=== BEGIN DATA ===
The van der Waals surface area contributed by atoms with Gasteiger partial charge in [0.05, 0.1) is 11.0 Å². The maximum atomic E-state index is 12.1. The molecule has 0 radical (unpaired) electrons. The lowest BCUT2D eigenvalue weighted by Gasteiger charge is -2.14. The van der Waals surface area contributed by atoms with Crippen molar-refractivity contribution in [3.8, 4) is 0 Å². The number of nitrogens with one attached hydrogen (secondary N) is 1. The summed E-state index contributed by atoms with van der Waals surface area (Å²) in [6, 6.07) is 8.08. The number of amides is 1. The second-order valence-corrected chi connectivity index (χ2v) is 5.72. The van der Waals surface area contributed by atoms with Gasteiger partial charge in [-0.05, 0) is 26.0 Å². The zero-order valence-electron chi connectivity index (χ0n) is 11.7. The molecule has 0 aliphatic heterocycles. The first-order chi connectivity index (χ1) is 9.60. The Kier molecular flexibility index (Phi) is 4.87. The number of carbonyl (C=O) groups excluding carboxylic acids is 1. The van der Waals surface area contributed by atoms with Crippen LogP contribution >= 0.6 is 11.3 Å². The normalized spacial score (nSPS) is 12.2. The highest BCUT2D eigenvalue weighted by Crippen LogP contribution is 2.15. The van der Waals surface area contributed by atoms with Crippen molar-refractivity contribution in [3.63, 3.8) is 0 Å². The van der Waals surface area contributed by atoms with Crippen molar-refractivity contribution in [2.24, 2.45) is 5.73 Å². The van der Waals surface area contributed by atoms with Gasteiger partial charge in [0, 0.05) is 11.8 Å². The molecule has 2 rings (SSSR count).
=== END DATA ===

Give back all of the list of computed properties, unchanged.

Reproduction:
The van der Waals surface area contributed by atoms with Gasteiger partial charge in [0.05, 0.1) is 11.0 Å². The maximum atomic E-state index is 12.1. The molecule has 0 radical (unpaired) electrons. The lowest BCUT2D eigenvalue weighted by Gasteiger charge is -2.14. The van der Waals surface area contributed by atoms with Crippen molar-refractivity contribution in [3.8, 4) is 0 Å². The number of nitrogens with one attached hydrogen (secondary N) is 1. The summed E-state index contributed by atoms with van der Waals surface area (Å²) in [6, 6.07) is 8.08. The number of amides is 1. The second-order valence-corrected chi connectivity index (χ2v) is 5.72. The van der Waals surface area contributed by atoms with Gasteiger partial charge in [-0.05, 0) is 26.0 Å². The zero-order valence-electron chi connectivity index (χ0n) is 11.7. The molecule has 0 aliphatic heterocycles. The first-order chi connectivity index (χ1) is 9.60. The Kier molecular flexibility index (Phi) is 4.87. The number of carbonyl (C=O) groups excluding carboxylic acids is 1. The van der Waals surface area contributed by atoms with Crippen LogP contribution >= 0.6 is 11.3 Å². The normalized spacial score (nSPS) is 12.2. The highest BCUT2D eigenvalue weighted by Crippen LogP contribution is 2.15. The van der Waals surface area contributed by atoms with Crippen molar-refractivity contribution in [3.63, 3.8) is 0 Å². The van der Waals surface area contributed by atoms with Crippen molar-refractivity contribution in [2.24, 2.45) is 5.73 Å². The van der Waals surface area contributed by atoms with Gasteiger partial charge in [0, 0.05) is 11.8 Å². The molecule has 2 rings (SSSR count).